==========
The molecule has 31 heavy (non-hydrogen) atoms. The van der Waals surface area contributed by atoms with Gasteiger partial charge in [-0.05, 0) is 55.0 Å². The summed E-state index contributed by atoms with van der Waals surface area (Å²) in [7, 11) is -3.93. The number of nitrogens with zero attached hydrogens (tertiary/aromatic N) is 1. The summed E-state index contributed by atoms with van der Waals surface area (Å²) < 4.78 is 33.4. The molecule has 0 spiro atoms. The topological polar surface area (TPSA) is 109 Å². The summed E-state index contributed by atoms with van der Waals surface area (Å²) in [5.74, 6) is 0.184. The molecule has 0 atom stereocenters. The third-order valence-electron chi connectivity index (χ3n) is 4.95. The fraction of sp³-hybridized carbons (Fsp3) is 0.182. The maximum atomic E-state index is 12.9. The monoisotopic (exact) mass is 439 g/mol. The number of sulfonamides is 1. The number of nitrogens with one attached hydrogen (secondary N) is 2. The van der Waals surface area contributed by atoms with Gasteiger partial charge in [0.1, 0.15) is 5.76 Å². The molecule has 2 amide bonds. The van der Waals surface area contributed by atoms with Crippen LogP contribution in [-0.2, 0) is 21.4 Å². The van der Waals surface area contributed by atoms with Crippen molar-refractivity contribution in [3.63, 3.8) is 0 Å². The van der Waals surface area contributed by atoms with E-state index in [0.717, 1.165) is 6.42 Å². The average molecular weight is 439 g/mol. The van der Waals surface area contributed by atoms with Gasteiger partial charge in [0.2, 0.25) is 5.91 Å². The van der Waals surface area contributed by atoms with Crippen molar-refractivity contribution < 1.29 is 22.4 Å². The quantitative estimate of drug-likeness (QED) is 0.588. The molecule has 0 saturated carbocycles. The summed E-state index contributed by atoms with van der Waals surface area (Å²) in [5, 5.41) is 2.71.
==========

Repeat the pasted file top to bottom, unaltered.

The molecule has 31 heavy (non-hydrogen) atoms. The van der Waals surface area contributed by atoms with Gasteiger partial charge in [-0.05, 0) is 55.0 Å². The summed E-state index contributed by atoms with van der Waals surface area (Å²) in [7, 11) is -3.93. The number of nitrogens with zero attached hydrogens (tertiary/aromatic N) is 1. The summed E-state index contributed by atoms with van der Waals surface area (Å²) < 4.78 is 33.4. The molecule has 0 spiro atoms. The topological polar surface area (TPSA) is 109 Å². The summed E-state index contributed by atoms with van der Waals surface area (Å²) in [5.74, 6) is 0.184. The molecule has 0 atom stereocenters. The third-order valence-electron chi connectivity index (χ3n) is 4.95. The fraction of sp³-hybridized carbons (Fsp3) is 0.182. The maximum atomic E-state index is 12.9. The monoisotopic (exact) mass is 439 g/mol. The number of sulfonamides is 1. The number of nitrogens with one attached hydrogen (secondary N) is 2. The van der Waals surface area contributed by atoms with Gasteiger partial charge in [0.1, 0.15) is 5.76 Å². The molecule has 2 amide bonds. The van der Waals surface area contributed by atoms with Crippen LogP contribution in [-0.2, 0) is 21.4 Å². The van der Waals surface area contributed by atoms with Crippen molar-refractivity contribution in [3.63, 3.8) is 0 Å². The van der Waals surface area contributed by atoms with E-state index in [0.717, 1.165) is 6.42 Å². The average molecular weight is 439 g/mol. The van der Waals surface area contributed by atoms with Gasteiger partial charge in [0.2, 0.25) is 5.91 Å². The van der Waals surface area contributed by atoms with Crippen molar-refractivity contribution < 1.29 is 22.4 Å². The quantitative estimate of drug-likeness (QED) is 0.588. The molecule has 0 saturated carbocycles. The summed E-state index contributed by atoms with van der Waals surface area (Å²) in [5, 5.41) is 2.71.